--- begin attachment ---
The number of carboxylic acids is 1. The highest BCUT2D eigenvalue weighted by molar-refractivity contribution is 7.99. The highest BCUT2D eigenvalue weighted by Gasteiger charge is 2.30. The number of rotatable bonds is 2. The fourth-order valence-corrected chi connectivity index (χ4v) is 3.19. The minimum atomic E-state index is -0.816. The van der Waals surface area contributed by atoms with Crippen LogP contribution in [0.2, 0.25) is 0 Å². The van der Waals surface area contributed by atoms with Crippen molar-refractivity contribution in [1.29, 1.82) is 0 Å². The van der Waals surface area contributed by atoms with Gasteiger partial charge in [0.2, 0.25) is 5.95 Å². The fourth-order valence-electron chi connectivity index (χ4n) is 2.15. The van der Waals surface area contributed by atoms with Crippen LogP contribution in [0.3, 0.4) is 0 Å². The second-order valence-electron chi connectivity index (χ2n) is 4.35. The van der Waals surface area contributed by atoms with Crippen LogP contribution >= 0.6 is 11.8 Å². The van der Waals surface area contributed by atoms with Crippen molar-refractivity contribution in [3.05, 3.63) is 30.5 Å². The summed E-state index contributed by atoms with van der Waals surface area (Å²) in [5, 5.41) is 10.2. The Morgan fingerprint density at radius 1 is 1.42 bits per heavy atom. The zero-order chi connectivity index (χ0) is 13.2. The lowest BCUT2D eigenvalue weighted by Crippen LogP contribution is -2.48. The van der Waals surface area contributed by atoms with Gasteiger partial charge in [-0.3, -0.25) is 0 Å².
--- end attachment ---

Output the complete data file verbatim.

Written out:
The number of carboxylic acids is 1. The highest BCUT2D eigenvalue weighted by molar-refractivity contribution is 7.99. The highest BCUT2D eigenvalue weighted by Gasteiger charge is 2.30. The number of rotatable bonds is 2. The fourth-order valence-corrected chi connectivity index (χ4v) is 3.19. The minimum atomic E-state index is -0.816. The van der Waals surface area contributed by atoms with Crippen LogP contribution in [0.2, 0.25) is 0 Å². The van der Waals surface area contributed by atoms with Crippen molar-refractivity contribution in [1.29, 1.82) is 0 Å². The van der Waals surface area contributed by atoms with Gasteiger partial charge in [0.2, 0.25) is 5.95 Å². The fourth-order valence-electron chi connectivity index (χ4n) is 2.15. The van der Waals surface area contributed by atoms with Crippen LogP contribution in [0.3, 0.4) is 0 Å². The second-order valence-electron chi connectivity index (χ2n) is 4.35. The van der Waals surface area contributed by atoms with Crippen LogP contribution >= 0.6 is 11.8 Å². The van der Waals surface area contributed by atoms with Crippen molar-refractivity contribution in [3.05, 3.63) is 30.5 Å². The summed E-state index contributed by atoms with van der Waals surface area (Å²) in [5, 5.41) is 10.2. The Morgan fingerprint density at radius 1 is 1.42 bits per heavy atom. The zero-order chi connectivity index (χ0) is 13.2. The lowest BCUT2D eigenvalue weighted by Crippen LogP contribution is -2.48. The van der Waals surface area contributed by atoms with Gasteiger partial charge in [-0.3, -0.25) is 0 Å².